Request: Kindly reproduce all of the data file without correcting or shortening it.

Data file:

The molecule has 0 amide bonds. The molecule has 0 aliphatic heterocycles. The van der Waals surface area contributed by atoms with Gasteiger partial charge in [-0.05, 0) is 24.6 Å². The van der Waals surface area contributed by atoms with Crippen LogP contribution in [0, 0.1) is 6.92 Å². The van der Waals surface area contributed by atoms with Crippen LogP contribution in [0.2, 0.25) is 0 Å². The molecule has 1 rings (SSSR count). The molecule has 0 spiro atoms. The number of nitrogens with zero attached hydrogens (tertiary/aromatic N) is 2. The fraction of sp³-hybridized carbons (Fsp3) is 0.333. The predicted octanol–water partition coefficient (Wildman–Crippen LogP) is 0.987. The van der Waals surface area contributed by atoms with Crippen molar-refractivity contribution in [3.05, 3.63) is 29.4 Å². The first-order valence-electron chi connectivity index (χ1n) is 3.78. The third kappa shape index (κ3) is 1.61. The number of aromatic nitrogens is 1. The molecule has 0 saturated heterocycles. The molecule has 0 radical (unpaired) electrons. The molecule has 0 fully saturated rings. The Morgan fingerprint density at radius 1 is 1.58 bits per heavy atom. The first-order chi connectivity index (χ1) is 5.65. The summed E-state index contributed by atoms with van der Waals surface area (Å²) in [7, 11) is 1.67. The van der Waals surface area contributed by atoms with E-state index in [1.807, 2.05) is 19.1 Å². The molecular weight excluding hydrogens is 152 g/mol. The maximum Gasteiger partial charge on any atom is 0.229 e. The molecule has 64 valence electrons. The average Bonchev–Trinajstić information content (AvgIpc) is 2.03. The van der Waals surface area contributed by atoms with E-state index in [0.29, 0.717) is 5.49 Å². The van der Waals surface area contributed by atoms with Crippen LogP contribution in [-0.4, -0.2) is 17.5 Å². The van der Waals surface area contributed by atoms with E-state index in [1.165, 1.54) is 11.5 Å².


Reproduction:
The molecule has 0 amide bonds. The molecule has 0 aliphatic heterocycles. The van der Waals surface area contributed by atoms with Gasteiger partial charge in [-0.05, 0) is 24.6 Å². The van der Waals surface area contributed by atoms with Crippen LogP contribution in [0, 0.1) is 6.92 Å². The van der Waals surface area contributed by atoms with Crippen LogP contribution in [0.2, 0.25) is 0 Å². The molecule has 1 rings (SSSR count). The molecule has 0 spiro atoms. The number of nitrogens with zero attached hydrogens (tertiary/aromatic N) is 2. The fraction of sp³-hybridized carbons (Fsp3) is 0.333. The predicted octanol–water partition coefficient (Wildman–Crippen LogP) is 0.987. The van der Waals surface area contributed by atoms with Crippen molar-refractivity contribution in [3.05, 3.63) is 29.4 Å². The first-order valence-electron chi connectivity index (χ1n) is 3.78. The third kappa shape index (κ3) is 1.61. The number of aromatic nitrogens is 1. The molecule has 0 saturated heterocycles. The molecule has 0 radical (unpaired) electrons. The molecule has 0 fully saturated rings. The Morgan fingerprint density at radius 1 is 1.58 bits per heavy atom. The first-order chi connectivity index (χ1) is 5.65. The summed E-state index contributed by atoms with van der Waals surface area (Å²) in [7, 11) is 1.67. The van der Waals surface area contributed by atoms with E-state index in [1.807, 2.05) is 19.1 Å². The molecular weight excluding hydrogens is 152 g/mol. The maximum Gasteiger partial charge on any atom is 0.229 e. The molecule has 64 valence electrons. The average Bonchev–Trinajstić information content (AvgIpc) is 2.03. The van der Waals surface area contributed by atoms with E-state index in [0.29, 0.717) is 5.49 Å². The van der Waals surface area contributed by atoms with Crippen LogP contribution in [-0.4, -0.2) is 17.5 Å². The van der Waals surface area contributed by atoms with E-state index in [1.165, 1.54) is 11.5 Å².